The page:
Investors just got an inflation wakeup call. Will they answer?

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Inflation rates in Canada, the EU and Australia have popped higher in recent months. The latest pricing data out of the United States, however, has been rosy.

That contrast has led investors to wonder whether the Federal Reserve’s current higher-for-longer policy isn’t such a bad idea, after all.

A shifting of the plates: Over the past year, investors have been vocal in their desire for the Federal Reserve to cut interest rates, while some central bank officials have been equally vocal about keeping them higher for longer.

The friction between the two groups occasionally heats up, erupting in bouts of market volatility — large upswings after a promising piece of economic data or downswings following a Fed official’s attempt to tamp down Wall Street’s interest rate expectations.

But that disconnect appears to be fading as inflation rates in the US continue to ease.

Looking abroad: Wall Street has been scared straight by its neighbors to the north and the far west.

Prices in Canada unexpectedly rose in May, according to data released shortly after the Bank of Canada cut interest rates for the first time in four years.

The next day, inflation in Australia jumped to its highest level in 2024, adding to the fear. In Europe, the eurozone consumer price index moved higher in May, but eased a shade in June — according to data out Tuesday — although core inflation was flat at 2.9%.

The US also had a recent scare as inflation rates ticked higher.

“We believe the loosening of financial conditions in late 2023 may have contributed to the temporary resurgence in price pressures,” said Brent Schutte, chief investment officer at Northwestern Mutual Wealth Management, in a note Monday.

But after a year of the Fed holding interest rates steady at a 23-year high, inflation rates in the United States are once again declining.

The latest Personal Consumption Expenditures index reading along with the most recent Consumer Price Index report released earlier in June both “suggest that the uptick in prices seen earlier in the year has stalled, and the disinflationary process may have restarted,” said Schutte.

High inflation readings around the globe are concerning investors, José Torres, senior economist at Interactive Brokers, told CNN. That worry has made them more accepting of the Fed keeping rates higher, at least for now.

The market outlook for future Fed rate cuts is stabilizing around just one rate cut this year, said Torres. Investors are getting on board with the higher-for-longer outlook.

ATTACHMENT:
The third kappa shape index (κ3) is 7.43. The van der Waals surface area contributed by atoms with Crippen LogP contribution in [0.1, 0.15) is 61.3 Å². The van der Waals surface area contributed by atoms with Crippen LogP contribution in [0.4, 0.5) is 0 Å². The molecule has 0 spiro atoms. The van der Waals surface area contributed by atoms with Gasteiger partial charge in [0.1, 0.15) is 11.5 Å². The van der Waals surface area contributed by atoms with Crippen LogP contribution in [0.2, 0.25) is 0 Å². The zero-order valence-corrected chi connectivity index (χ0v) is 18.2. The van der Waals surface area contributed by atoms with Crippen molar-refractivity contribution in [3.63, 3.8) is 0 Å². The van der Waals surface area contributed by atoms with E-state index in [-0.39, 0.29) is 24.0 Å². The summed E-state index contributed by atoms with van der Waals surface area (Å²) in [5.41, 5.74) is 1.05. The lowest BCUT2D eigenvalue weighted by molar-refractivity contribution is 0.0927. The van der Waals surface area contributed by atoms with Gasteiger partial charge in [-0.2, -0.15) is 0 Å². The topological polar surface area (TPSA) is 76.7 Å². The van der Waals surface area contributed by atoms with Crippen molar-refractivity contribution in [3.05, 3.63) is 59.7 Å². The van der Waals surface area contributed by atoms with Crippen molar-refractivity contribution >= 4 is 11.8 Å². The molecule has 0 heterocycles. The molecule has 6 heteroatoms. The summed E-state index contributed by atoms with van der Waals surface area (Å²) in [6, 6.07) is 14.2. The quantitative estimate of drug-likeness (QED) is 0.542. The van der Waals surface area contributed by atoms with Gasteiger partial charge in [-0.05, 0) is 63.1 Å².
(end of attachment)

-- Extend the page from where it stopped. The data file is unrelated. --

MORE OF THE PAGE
A warning: The Bank for International Settlements, the umbrella body for central banks around the globe, has even taken notice. They warned central banks in their annual report released Sunday to set a “high bar for policy easing,” noting that there’s a high risk looser rates could spur price increases.

“A premature easing could reignite inflationary pressures and force a costly policy reversal — all the costlier because credibility would be undermined,” the BIS said.

Coming up: Investors are looking toward nonfarm payrolls for June, due out Friday morning. Those numbers could provide them with more context about the state of the economy and clues about what the Federal Reserve may do next.

Shares of online pet products retailer Chewy went on a wild ride Monday after Keith Gill, the influential meme stock trader also known as ”Roaring Kitty,” revealed a large stake in the company, reports my CNN colleague Krystal Hur.

On Monday, Gill said in a Securities and Exchange filing that he purchased about 9 million Chewy shares (CHWY), amounting to a 6.6% stake in the company.

Chewy shares closed 6.6% lower on Monday after jumping as much as 10% earlier in the session.

Chewy shares began gaining last Thursday after Gill, the individual investor who helped spark the frenzied trading around GameStop shares three years ago, posted a photo of a cartoon dog on his X account. The cartoon’s blue background appeared to be the same blue as Chewy’s logo. Shares of the company surged more than 34% that day at its highs before closing 0.3% lower.

Meme stocks more typically move on social media sentiment than fundamentals, often posting huge swings based on the buying and selling of influential traders like Gill.

Ryan Cohen, the founder of Chewy, is the chief executive of GameStop, the embattled video game retailer Gill is known for championing.

The parent company of Redbox, those distinctive, red-colored kiosks at grocery stores that sell or rent DVDs, has filed for bankruptcy after enduring months of financial struggle, reports my colleague Jordan Valinsky.

Chicken Soup for the Soul Entertainment (CSSE) revealed in a filing that it has nearly $1 billion in debt and owes millions of dollars to several entertainment companies including the BBC and Sony Pictures, plus to retailers ranging from Walmart to Walgreens.

Filings show that the company took on about $325 million in debt following its purchase of Redbox in 2022 from private equity giant Apollo Global Management. The plan was to make it into an entertainment conglomerate, combining the DVD rental business with its free streaming services, like Crackle, the entertainment platform once owned by Sony.

Those plans didn’t pan out, hindered by dual Hollywood strikes that limited production of fresh content and the decline of people renting physical DVDs that even forced rival Netflix to quit that part of its business last year.

CSSE declined to comment.

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